PAUL'S LOVE AND CARE FOR THE CHURCHES... Evidenced in the epistles he wrote during this time 1)Colossians, to a church he had not seen - Co 2:1-5 2)Ephesians, to a church with whom he had spent much time - Ac 20: )Philippians, to a church that was dear to his heart - Ph 1:3-5; 4:1
PAUL'S LOVE AND CARE FOR THE CHURCHES... Evidenced in the prayers he offered for them 1)Colossians - Co 1:9-11 2)Ephesians - Ep 1:15-21; 3: )Philippians - Ph 1:9-11 Paul's love and concern for others despite his own circumstances exemplifies the mind of Christ - cf. Ph 2:4-8
He sought to magnify Christ in his sufferings Ph 1:20 Paul's imprisonment gave him an opportunity to practice what he had been preaching (and practicing) all along cf. Ro 5:3-5 PAUL'S FAITH AND JOY IN HIS SUFFERING... He rejoiced in his sufferings Co 1:24; Ph 2:16-18
Paul fully expected to be released from his imprisonment, as expressed... By his plans to visit Philemon - Phe 22 In his epistle to the Philippians - Ph 1:23-27; 2:24 That he was released and traveled some more is evidenced... By references made in such epistles as 1st and 2nd Timothy, Titus By the testimony of those who came along later: Chrysostom, Jerome, Eusebius, and even Clement of Rome, who lived in the latter part of the first century A.D.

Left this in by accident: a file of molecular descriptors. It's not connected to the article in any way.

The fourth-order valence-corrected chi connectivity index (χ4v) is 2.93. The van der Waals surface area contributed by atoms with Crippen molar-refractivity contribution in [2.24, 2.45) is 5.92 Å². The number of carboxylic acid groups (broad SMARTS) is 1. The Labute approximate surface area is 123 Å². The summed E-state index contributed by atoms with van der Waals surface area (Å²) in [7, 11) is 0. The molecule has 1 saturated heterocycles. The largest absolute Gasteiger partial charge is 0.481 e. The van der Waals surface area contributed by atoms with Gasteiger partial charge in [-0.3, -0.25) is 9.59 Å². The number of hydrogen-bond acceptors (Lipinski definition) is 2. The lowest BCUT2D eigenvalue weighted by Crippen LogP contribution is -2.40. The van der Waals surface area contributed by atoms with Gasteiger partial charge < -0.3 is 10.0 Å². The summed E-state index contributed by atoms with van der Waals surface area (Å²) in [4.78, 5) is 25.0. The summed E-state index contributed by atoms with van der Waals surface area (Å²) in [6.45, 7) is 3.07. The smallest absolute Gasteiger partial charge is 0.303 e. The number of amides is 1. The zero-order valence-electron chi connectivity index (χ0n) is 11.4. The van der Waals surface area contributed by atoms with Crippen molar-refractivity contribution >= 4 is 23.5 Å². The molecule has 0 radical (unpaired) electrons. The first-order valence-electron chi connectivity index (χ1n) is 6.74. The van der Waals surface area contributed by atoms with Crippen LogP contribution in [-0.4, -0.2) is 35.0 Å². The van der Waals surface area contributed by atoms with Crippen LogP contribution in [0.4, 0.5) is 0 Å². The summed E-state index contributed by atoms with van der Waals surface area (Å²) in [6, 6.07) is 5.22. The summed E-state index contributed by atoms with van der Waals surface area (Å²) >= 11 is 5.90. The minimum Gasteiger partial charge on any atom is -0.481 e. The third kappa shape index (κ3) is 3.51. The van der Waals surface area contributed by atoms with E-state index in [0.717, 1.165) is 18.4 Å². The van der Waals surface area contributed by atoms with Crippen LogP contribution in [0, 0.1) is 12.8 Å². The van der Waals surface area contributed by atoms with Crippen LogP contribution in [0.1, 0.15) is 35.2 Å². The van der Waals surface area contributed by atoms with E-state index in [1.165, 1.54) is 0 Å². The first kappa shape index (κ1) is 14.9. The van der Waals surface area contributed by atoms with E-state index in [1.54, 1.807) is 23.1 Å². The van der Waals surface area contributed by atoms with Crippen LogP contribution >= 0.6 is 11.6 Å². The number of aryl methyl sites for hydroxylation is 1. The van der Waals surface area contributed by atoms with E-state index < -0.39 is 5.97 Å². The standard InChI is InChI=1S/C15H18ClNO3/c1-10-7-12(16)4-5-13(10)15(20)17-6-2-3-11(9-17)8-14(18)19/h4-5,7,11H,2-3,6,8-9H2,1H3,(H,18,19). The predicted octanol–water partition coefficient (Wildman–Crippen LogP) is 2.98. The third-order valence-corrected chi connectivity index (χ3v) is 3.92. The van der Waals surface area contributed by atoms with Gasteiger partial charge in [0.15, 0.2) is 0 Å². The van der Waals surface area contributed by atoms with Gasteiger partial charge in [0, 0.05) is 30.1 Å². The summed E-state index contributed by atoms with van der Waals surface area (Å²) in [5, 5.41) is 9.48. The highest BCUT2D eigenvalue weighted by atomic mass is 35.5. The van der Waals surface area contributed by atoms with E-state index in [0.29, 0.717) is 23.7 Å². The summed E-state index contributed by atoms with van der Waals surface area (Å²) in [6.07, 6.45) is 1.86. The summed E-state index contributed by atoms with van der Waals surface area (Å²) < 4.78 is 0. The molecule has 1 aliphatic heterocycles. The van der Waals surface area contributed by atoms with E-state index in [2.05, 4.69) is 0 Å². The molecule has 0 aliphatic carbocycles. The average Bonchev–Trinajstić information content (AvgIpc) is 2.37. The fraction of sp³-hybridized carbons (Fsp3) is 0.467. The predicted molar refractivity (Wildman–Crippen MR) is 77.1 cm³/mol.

J. W. McGarvey notes in his commentary on Acts: "No two years of Paul's life were better filled with earnest labor than these two spent in his Roman prison." Indeed, we have seen that such was the case, as Paul himself wrote: "But I want you to know, brethren, that the things which happened to me have actually turned out for the furtherance of the gospel, so that it has become evident to the whole palace guard, and to all the rest, that my chains are in Christ; and most of the brethren in the Lord, having become confident by my chains, are much more bold to speak the word without fear." (Ph 1:12-14)
May we learn from Paul's example of how "good can come out of ill", and use whatever circumstances in which we find ourselves to be utilized for the glory of God!